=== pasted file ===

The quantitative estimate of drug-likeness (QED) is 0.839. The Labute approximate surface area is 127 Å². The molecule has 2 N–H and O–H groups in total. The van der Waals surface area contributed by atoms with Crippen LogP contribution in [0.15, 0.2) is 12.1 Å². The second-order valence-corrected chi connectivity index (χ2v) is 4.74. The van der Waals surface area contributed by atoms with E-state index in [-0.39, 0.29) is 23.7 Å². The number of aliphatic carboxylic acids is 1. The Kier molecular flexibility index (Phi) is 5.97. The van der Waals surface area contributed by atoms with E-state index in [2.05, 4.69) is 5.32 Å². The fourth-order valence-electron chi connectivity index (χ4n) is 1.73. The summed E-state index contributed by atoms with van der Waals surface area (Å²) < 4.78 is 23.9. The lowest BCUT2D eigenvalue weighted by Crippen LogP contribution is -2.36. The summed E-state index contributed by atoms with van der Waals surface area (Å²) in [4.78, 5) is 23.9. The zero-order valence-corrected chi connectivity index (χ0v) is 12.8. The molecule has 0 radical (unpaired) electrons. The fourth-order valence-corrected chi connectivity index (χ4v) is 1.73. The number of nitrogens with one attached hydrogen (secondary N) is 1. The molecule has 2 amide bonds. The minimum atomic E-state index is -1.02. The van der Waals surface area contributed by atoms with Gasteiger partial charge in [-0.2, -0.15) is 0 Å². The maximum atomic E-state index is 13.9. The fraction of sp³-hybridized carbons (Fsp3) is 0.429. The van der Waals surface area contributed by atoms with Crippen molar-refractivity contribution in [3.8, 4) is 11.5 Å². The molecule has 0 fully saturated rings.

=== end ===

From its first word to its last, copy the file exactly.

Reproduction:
The quantitative estimate of drug-likeness (QED) is 0.839. The Labute approximate surface area is 127 Å². The molecule has 2 N–H and O–H groups in total. The van der Waals surface area contributed by atoms with Crippen LogP contribution in [0.15, 0.2) is 12.1 Å². The second-order valence-corrected chi connectivity index (χ2v) is 4.74. The van der Waals surface area contributed by atoms with E-state index in [-0.39, 0.29) is 23.7 Å². The number of aliphatic carboxylic acids is 1. The Kier molecular flexibility index (Phi) is 5.97. The van der Waals surface area contributed by atoms with E-state index in [2.05, 4.69) is 5.32 Å². The fourth-order valence-electron chi connectivity index (χ4n) is 1.73. The summed E-state index contributed by atoms with van der Waals surface area (Å²) < 4.78 is 23.9. The lowest BCUT2D eigenvalue weighted by Crippen LogP contribution is -2.36. The summed E-state index contributed by atoms with van der Waals surface area (Å²) in [4.78, 5) is 23.9. The zero-order valence-corrected chi connectivity index (χ0v) is 12.8. The molecule has 0 radical (unpaired) electrons. The fourth-order valence-corrected chi connectivity index (χ4v) is 1.73. The number of nitrogens with one attached hydrogen (secondary N) is 1. The molecule has 2 amide bonds. The minimum atomic E-state index is -1.02. The van der Waals surface area contributed by atoms with Gasteiger partial charge in [-0.2, -0.15) is 0 Å². The maximum atomic E-state index is 13.9. The fraction of sp³-hybridized carbons (Fsp3) is 0.429. The van der Waals surface area contributed by atoms with Crippen molar-refractivity contribution in [3.8, 4) is 11.5 Å². The molecule has 0 fully saturated rings.